Singapore: Ang Leong Siong (“Ang”), a 44-year-old sole proprietor of Nice Vision Optical (“NVO”) and a partner of Eyes to Eyes (“E2E”), has been convicted of multiple offences, including Income Tax and Goods and Services Tax (“GST”) evasion, the failure to notify the Inland Revenue Authority of Singapore (“IRAS”) of E2E’s liability to register for GST and the submission of false Productivity and Innovation Credit (“PIC”) claims. His offences were uncovered through IRAS’ Post Compliance Surveillance (“PCS”) Programme, making him the first recalcitrant taxpayer under the programme to be prosecuted.
Ang pleaded guilty to 2 counts of Income Tax evasion involving $151,725 of tax undercharged, 1 count of failure to notify IRAS of his liability to be registered for GST, 3 counts of GST evasion involving $24,299 of tax undercharged and 1 count of false PIC claims amounting to $6,000 in cash payout. He was sentenced by the Court to 6 months and 3 weeks of imprisonment and ordered to pay a total of $561,800 in fines and penalties.
Compliance Reviews by IRAS
IRAS conducts audits on taxpayers using a risk-based approach. Taxpayers who pose a higher risk of non-compliance may be subject to further monitoring and review under the PCS Programme to ascertain if they have made improvements in their tax reporting following IRAS’ audit.
Between 2017 and 2020, IRAS reviewed the tax affairs of 402 self-employed taxpayers under the PCS Programme. Most taxpayers have taken corrective actions to ensure the accuracy of their tax reporting. Taxpayers who continue to report their taxes incorrectly may face a heavier penalty of up to two times the amount of tax undercharged; penalties will be higher if tax evasion is involved.
IRAS would like to remind self-employed persons to keep proper records of their business income and expenses. They are encouraged to digitise their record-keeping so that the income earned and the expenses claimed can be more readily tracked. To help businesses digitise their record-keeping, IRAS has worked with accounting software developers to make available a list of accounting software that meets IRAS’ requirements.
IRAS Warns Against Tax Evasion
IRAS takes a serious view of non-compliance and will not hesitate to bring tax offenders to court. Offenders who wilfully evade tax may face a penalty of up to four times the amount of tax evaded. Jail terms may also be imposed.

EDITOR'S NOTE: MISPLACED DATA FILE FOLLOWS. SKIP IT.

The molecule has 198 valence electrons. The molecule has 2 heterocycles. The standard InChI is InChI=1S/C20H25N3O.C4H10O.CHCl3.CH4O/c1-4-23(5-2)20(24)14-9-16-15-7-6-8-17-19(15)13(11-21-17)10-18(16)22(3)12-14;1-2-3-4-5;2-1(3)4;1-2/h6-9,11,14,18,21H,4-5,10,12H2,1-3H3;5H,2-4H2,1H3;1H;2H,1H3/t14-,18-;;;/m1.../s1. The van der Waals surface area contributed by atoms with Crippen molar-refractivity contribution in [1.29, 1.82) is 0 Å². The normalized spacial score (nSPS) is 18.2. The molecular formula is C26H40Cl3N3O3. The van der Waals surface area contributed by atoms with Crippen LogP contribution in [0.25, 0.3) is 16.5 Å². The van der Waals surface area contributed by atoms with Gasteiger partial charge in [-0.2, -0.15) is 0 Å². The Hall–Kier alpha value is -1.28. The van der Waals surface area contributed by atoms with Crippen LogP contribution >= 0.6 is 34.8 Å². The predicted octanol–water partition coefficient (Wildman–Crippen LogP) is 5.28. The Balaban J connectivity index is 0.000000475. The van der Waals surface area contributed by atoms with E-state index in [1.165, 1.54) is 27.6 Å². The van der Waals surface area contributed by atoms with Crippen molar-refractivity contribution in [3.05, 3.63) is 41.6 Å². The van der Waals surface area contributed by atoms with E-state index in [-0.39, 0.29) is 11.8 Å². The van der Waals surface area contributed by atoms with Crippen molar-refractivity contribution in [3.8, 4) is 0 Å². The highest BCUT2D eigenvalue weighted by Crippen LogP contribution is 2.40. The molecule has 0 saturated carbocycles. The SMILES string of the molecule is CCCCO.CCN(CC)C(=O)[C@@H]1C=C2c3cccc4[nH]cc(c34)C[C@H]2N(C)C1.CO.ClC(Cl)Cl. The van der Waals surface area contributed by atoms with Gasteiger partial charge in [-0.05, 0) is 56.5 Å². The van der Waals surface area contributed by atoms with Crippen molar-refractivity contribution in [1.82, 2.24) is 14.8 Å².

Enhanced Sentencing Framework for GST Evasion
With the endorsement of the enhanced sentencing framework for GST evasion by the High Court on 17 January 2022, offenders will face a stiffer imprisonment sentence which takes into account the harm caused by the offender and his or her culpability, such as the quantum of tax evaded, the degree of planning and premeditation and any sustained period of offending. Imprisonment terms imposed for GST evasion under Section 62 of the GST Act may span the full range of up to seven years.
All businesses, including individuals deriving income from their trade, profession or vocation, should closely monitor their income on a calendar year basis to assess if they need to register for GST. If their 12-month taxable turnover has exceeded $1 million at the end of the calendar year, they will be required to apply for GST registration within 30 days. Additionally, if at any point in time, they can reasonably expect their taxable turnover to be more than $1 million in the next 12 months, they must register for GST within 30 days from the date of their forecast. They will be registered on the 31st day from the forecast date.
Any business that fails to register for GST is still required to pay GST on all their past transactions from the date the business became liable for GST registration. GST is payable even if the amount was not collected from customers. In addition, failure to register for GST is an offence and businesses may be required to pay 10% of GST due as a penalty and fined up to $10,000.